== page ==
The slightly different mix of wildflowers got me thinking about one of the things I’ve most enjoyed about getting into plants- the sense of place they provide. For a while now, I’ve recognized that trees provide a great macro-level orientation of place; they can instantly give you a broad sense of where you are, whether in the Wasatch, or Southern Utah or the Sierra or New England or the Colorado Front Range. But what I’m coming to see now over time is that recognizing, understanding and associating the smaller plants- the wildflowers, shrubs and grasses- can give you an even more enhanced, or “drill-down”, perspective of place, one that varies not just state to state, but even between different microclimates, aspects and altitude within a county. It’s almost a “foveal” view of place through plants, and it’s a great example of probably my best overall lesson to date from this whole project: the more you learn about, recognize and understand plants, the more the world opens up, and you start to see all sorts of things that were always right in front of you, but which you somehow never saw before.
Tangent: This idea isn’t original. Another plant-blogger, the Phytofactor, has dubbed the tendency not to notice plants as “plant blindness,” an excellent description. On a lighter note, longtime Douglas Adams fans may recall the SEP field, which was described a low-cost alternative to full-blown invisibility. The SEP field, which stood for “Somebody Else’s Problem”, leveraged people’s natural tendency not to notice things they weren’t interested in or just didn’t want to be bothered with in order to make a particular object- say a spacecraft- totally un-noticed and effectively invisible, even though it was right there in front of them.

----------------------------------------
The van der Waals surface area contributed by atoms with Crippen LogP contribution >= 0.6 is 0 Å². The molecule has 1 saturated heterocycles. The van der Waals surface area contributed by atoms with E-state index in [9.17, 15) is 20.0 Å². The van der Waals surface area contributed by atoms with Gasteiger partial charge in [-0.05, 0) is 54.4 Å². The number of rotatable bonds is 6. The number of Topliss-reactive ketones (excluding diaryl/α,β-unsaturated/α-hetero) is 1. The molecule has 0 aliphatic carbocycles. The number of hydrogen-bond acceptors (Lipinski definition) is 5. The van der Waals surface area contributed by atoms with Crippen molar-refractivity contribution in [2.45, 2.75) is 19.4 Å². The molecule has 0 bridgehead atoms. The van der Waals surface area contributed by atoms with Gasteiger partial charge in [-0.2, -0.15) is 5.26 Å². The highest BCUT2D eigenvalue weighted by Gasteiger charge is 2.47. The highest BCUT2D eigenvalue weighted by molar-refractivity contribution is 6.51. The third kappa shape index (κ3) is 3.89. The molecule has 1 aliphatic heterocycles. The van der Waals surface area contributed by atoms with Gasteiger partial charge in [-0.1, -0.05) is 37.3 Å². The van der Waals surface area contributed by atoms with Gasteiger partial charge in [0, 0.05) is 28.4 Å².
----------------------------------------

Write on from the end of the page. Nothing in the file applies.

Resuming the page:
Being plant-blind is like riding past fields, meadows and forests that are hidden under an SEP field; there’s a blur of green, but you don’t really know what’s in that blur, and well… it seems like a bit of hassle to actually figure it out.
But if you learn just a little bit about plants, the SEP field starts to melt away, and suddenly you realize you’re seeing all kinds of things that other bikers aren’t seeing, and gradually, like waking up out of a long foggy dream, the world starts to make sense*.
*I wish it hadn’t taken me 40+ years to figure that out…
Little plants take more focus and effort to recognize and understand than trees, so the foveal sense of place they provide is something that comes more gradually. But wildflowers are a great place to start; you hardly have to look at all- they just pop out at you. About the only way you can miss the boat with wildflowers is to get too busy, too wrapped up in the day-to-day, and miss catching the blooms. So if you live in Northern Utah, take a moment and open up your calendar for this week and the next. Check it out quick and figure out what you’ll need to move, reschedule, cancel or just blow off to make sure you get up to Jeremy Ranch or Kimball Junction this week.